“Stop waiting for a silver bullet. We need systems integrators who can help create holistic systems with cultural tools, crop varieties, soil health practices, organic products and agricultural data from precision,” she said.
Organics are definitely the direction of the future: Marrone predicted that within 20 years, sales of organics will equal those of more traditional synthetics.
Small group trails provided a deeper dive for participating growers focused on fruit, vegetable, greenhouse and cannabis production. Sessions included presentations on proper tank-mixing procedures when using organics, discovery of a new predatory mite for greenhouse crop pests, and a new parasitoid for winged Drosophila control. spotted. There was also a fascinating discussion about the unfortunate increase in internet sales of unregistered and unregulated organic products in the cannabis market. Plant and soil health was also a focus, with presentations on biostimulants in greenhouse production and biochar in wine grape vineyards.
Participants also learned about developments in plant nutrient diagnostics using a new technique. Sap analysis provides a current snapshot of nutrient levels in the plant, giving growers time to react before deficiencies arise, said Jeff Glass, business development manager for Agro-K Southern. The technique also provides growers with information faster than the traditional industry standard of testing using tissue analysis, which provides more cumulative insight into what happened in the plant, Glass said.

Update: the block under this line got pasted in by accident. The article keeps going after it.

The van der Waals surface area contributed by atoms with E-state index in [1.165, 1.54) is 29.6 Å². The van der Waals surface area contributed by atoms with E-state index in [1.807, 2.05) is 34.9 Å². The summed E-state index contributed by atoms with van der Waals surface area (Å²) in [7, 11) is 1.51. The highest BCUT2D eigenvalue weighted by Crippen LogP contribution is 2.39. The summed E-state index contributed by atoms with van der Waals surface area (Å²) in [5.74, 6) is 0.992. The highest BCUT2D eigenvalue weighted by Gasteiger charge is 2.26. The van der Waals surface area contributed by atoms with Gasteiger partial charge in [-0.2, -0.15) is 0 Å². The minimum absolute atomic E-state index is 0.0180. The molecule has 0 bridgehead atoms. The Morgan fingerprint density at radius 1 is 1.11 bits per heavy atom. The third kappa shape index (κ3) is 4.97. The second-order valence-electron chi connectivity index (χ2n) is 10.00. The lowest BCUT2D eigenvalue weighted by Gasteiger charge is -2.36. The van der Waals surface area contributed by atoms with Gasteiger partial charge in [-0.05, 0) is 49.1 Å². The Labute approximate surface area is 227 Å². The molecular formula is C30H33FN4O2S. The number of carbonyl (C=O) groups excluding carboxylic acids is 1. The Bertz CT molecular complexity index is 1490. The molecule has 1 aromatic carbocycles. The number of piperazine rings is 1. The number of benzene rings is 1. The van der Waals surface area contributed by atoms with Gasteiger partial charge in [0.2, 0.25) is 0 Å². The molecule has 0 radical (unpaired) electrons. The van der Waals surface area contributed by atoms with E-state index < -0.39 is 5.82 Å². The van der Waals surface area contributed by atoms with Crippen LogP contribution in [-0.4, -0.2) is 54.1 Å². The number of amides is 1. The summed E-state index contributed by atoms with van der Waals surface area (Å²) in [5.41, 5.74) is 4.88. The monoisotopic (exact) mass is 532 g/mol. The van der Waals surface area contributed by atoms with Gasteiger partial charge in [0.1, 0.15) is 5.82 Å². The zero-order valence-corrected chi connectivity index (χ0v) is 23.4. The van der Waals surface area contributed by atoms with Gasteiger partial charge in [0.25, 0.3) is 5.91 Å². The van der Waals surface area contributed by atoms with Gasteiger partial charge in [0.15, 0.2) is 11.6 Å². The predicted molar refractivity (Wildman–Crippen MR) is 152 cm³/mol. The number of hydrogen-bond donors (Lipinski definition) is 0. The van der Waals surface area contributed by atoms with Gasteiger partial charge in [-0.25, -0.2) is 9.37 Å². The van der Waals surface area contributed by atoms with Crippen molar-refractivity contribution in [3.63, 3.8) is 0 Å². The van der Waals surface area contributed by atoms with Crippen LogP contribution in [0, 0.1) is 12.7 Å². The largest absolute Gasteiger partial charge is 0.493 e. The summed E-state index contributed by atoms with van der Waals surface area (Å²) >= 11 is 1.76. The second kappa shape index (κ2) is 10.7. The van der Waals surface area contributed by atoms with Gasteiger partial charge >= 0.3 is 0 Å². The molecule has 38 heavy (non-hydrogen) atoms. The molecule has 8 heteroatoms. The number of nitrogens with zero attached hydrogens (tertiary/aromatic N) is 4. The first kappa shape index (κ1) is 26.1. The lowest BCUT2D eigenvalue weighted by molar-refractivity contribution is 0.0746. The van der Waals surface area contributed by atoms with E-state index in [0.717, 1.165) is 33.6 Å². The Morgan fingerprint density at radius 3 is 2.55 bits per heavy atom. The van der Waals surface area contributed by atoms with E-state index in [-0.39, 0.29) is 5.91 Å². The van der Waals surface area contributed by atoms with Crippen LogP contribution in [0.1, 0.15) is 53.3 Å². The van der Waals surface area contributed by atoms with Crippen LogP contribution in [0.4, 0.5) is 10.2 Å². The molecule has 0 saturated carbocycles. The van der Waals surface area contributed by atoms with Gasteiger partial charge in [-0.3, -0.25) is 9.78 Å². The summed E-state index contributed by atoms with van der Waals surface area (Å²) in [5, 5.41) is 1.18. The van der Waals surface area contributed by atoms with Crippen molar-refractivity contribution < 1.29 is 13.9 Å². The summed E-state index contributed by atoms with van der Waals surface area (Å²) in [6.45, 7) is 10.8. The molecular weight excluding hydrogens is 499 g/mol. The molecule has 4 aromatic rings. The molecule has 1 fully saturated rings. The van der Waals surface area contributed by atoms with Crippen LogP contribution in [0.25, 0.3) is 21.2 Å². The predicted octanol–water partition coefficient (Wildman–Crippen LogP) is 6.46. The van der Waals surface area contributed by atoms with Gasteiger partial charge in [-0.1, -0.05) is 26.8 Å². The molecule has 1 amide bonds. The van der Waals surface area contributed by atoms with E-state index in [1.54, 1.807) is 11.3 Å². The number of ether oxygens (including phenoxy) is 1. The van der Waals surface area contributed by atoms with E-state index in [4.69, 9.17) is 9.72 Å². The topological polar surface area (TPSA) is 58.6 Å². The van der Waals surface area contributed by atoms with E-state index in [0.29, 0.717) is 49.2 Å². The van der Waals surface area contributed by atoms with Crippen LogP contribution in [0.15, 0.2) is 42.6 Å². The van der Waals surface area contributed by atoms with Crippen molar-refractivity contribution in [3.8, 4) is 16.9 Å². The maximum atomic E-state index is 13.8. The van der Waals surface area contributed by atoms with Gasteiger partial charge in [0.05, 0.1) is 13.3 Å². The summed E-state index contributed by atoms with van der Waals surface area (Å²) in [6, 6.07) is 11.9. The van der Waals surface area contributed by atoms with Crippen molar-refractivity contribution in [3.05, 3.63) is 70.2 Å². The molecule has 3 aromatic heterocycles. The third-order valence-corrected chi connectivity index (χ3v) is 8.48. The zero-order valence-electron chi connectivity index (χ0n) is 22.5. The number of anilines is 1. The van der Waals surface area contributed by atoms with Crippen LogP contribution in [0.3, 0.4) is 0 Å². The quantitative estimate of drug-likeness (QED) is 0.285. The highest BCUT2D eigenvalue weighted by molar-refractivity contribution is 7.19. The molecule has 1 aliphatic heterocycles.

Trevor Suslow, professor emeritus of cooperative research and extension at the University of California-Davis, shared a message about biostimulants and biofertilizers that can often fly under the radar: food safety considerations. Although organic products are considered very safe products for food production, without the emphasis on clean water sources and sanitation practices in irrigation and application equipment, growers who use of these products may unintentionally create conditions that may lead to the growth and spread of human pathogens in a crop. Growers should only get their water from tested sources, he says, “because once something like Salmonella gets into tanks and water lines, it’s really difficult and time-consuming to eliminate”.
The day before the conference, two buses full of growers took part in a field tour of Salinas Valley agriculture, visiting vegetable farms, vineyards and greenhouses and other facilities to see first-hand how producers in the region are implementing organic and sustainable practices. . The tour, sponsored by UPL, visited some of the region’s most innovative operations, including Laguna Mist Ranch, Growers Transplanting, Taylor Farms, Double L Vineyard and a Wilbur Ellis Research Center, before ending the day with a relaxing stop. to Morgan. Vineyard.
Cannabis growers also had an additional learning opportunity with a deep dive into a number of key insect pests plaguing their production with a three-hour workshop session led by Suzanne Wainwright-Evans, owner of Buglady Consulting. Growers of this still relatively new crop have limited control options for many of the pest problems they face. They also have to circumvent a lack of established research, which often leads to a proliferation of misinformation that makes it difficult to produce a profitable and consistently high-quality culture. Wainwright-Evans shared high-quality photos and video to help attendees identify specific pests and offered potential solutions and real-world management tips she’s seen with her clients. The workshop was sponsored by Beneficial Insectary.
Watch for upcoming announcements on details of the Biocontrols USA 2023 conference and expo, and other educational opportunities on biologics solutions from Meister Media and its brands.
Scroll through the photo gallery above to see some of the sights seen at the Biocontrols USA 2022 conference and expo.
Biological control gains ground for specialty crop growers